Social Media

Euro 2016 vs COPA America: How Brands Can Win on Both Sides of the Pond

June 16, 2016

This summer, football fans on both sides of the Atlantic have plenty to talk about, with the COPA America and Euro 2016 tournaments taking place in the USA and France respectively.

The COPA America Centenario soccer tournament kicked off on June 3, this year buoyed by the additional excitement of the United States playing host for the first time. Meanwhile, across the Atlantic, Euro 2016 began this past Friday (June 10) in France and with more UK nations in the tournament than ever before, anticipation is high.

Using our proprietary social listening methodology, 360i delved into the social media conversations and buzz build up around each of the tournaments to identify the nuances between how the UK and US audiences discuss the tournaments. We wanted to discover what drives conversation, what excites the fans, and what implications our findings have for marketers looking to get in on the action.

 

UK Euro Conversation Dominates Pre-tournament Buzz

In America, the popularity of soccer is starting to increase, especially in the eyes of marketers. Last summer Stephen Chriss, President of Global Media and Consumer Engagement at Mondelez told Campaign, “We think that two years ago [in the US], soccer was at a tipping point, and now it’s exploding in popularity.”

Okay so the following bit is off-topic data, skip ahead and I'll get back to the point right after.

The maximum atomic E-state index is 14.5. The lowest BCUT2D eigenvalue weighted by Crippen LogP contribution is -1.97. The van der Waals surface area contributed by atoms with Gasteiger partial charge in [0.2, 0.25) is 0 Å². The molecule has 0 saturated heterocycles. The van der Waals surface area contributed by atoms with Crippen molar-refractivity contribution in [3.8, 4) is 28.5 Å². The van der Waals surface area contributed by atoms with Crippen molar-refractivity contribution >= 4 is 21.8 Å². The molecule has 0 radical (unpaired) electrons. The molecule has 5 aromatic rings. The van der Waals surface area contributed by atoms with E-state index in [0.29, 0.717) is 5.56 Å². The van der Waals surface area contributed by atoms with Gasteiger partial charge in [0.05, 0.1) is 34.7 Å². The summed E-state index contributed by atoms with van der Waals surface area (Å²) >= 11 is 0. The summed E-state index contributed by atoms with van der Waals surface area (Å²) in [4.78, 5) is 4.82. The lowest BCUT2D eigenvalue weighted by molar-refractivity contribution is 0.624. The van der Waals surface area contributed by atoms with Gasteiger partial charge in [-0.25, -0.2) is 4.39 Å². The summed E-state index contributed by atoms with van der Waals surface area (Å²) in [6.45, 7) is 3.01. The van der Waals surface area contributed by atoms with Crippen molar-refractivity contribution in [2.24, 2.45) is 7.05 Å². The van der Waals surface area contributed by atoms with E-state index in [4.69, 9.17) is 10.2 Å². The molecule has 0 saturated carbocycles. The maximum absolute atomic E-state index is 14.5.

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However, there is still significant territory to gain if the sport wants to grip the nation in the same way that it does in the UK. Even though the United States has a population five times the size of the United Kingdom, UK fans generate eight times the volume of COPA conversation when it comes to talking about the Euros, a fact that is starkly reflected in match attendance. COPA advertisers have made unprecedented efforts  to build hype around the tournament; in one notable example, Fox filmed a commercial in which Kobe Bryant explains why people should tune in. Despite this, the attendance at some of the early matches has been poor, due in large part to the comparatively less excited crowd and their outspoken complaints that ticket prices were too high. The first two COPA matches played in Orlando failed to secure attendance over 30% of stadium capacity, while the majority of the Euros matches are sold out.

 

US fans share their general excitement for the competition, while UK fans demonstrate a deeper passion for the game by discussing finer details.